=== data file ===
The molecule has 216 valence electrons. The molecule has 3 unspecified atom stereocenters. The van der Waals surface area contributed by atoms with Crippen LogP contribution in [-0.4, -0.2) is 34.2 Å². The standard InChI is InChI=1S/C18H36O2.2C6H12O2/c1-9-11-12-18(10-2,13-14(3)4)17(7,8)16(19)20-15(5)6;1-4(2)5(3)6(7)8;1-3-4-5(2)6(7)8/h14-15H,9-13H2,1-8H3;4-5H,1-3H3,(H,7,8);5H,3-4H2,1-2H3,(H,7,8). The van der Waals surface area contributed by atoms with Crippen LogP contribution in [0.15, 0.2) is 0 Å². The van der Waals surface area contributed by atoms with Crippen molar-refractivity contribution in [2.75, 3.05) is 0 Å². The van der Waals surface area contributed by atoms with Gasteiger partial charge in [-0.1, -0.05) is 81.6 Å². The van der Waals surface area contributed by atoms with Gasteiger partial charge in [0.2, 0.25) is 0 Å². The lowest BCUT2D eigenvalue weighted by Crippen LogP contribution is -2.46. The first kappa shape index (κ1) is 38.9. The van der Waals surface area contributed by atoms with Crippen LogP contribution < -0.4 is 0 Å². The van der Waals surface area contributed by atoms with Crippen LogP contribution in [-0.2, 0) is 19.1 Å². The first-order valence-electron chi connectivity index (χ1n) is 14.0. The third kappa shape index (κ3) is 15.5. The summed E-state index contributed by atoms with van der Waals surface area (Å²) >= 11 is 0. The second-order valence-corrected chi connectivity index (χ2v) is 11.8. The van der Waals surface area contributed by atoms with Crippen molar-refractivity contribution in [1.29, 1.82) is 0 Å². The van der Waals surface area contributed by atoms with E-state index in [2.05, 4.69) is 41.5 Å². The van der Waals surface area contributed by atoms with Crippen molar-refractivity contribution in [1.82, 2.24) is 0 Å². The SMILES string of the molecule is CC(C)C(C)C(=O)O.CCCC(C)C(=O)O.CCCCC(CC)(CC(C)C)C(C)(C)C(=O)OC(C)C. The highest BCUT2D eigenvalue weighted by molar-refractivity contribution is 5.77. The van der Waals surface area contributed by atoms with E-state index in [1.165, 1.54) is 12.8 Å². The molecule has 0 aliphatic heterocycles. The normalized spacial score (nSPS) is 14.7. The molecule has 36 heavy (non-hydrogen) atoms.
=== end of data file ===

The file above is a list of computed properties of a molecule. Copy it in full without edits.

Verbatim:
The molecule has 216 valence electrons. The molecule has 3 unspecified atom stereocenters. The van der Waals surface area contributed by atoms with Crippen LogP contribution in [-0.4, -0.2) is 34.2 Å². The standard InChI is InChI=1S/C18H36O2.2C6H12O2/c1-9-11-12-18(10-2,13-14(3)4)17(7,8)16(19)20-15(5)6;1-4(2)5(3)6(7)8;1-3-4-5(2)6(7)8/h14-15H,9-13H2,1-8H3;4-5H,1-3H3,(H,7,8);5H,3-4H2,1-2H3,(H,7,8). The van der Waals surface area contributed by atoms with Crippen LogP contribution in [0.15, 0.2) is 0 Å². The van der Waals surface area contributed by atoms with Crippen molar-refractivity contribution in [2.75, 3.05) is 0 Å². The van der Waals surface area contributed by atoms with Gasteiger partial charge in [-0.1, -0.05) is 81.6 Å². The van der Waals surface area contributed by atoms with Gasteiger partial charge in [0.2, 0.25) is 0 Å². The lowest BCUT2D eigenvalue weighted by Crippen LogP contribution is -2.46. The first kappa shape index (κ1) is 38.9. The van der Waals surface area contributed by atoms with Crippen LogP contribution < -0.4 is 0 Å². The van der Waals surface area contributed by atoms with Crippen LogP contribution in [-0.2, 0) is 19.1 Å². The first-order valence-electron chi connectivity index (χ1n) is 14.0. The third kappa shape index (κ3) is 15.5. The summed E-state index contributed by atoms with van der Waals surface area (Å²) >= 11 is 0. The second-order valence-corrected chi connectivity index (χ2v) is 11.8. The van der Waals surface area contributed by atoms with Crippen molar-refractivity contribution in [1.29, 1.82) is 0 Å². The van der Waals surface area contributed by atoms with E-state index in [2.05, 4.69) is 41.5 Å². The van der Waals surface area contributed by atoms with Crippen molar-refractivity contribution in [1.82, 2.24) is 0 Å². The SMILES string of the molecule is CC(C)C(C)C(=O)O.CCCC(C)C(=O)O.CCCCC(CC)(CC(C)C)C(C)(C)C(=O)OC(C)C. The highest BCUT2D eigenvalue weighted by molar-refractivity contribution is 5.77. The van der Waals surface area contributed by atoms with E-state index in [1.165, 1.54) is 12.8 Å². The molecule has 0 aliphatic heterocycles. The normalized spacial score (nSPS) is 14.7. The molecule has 36 heavy (non-hydrogen) atoms.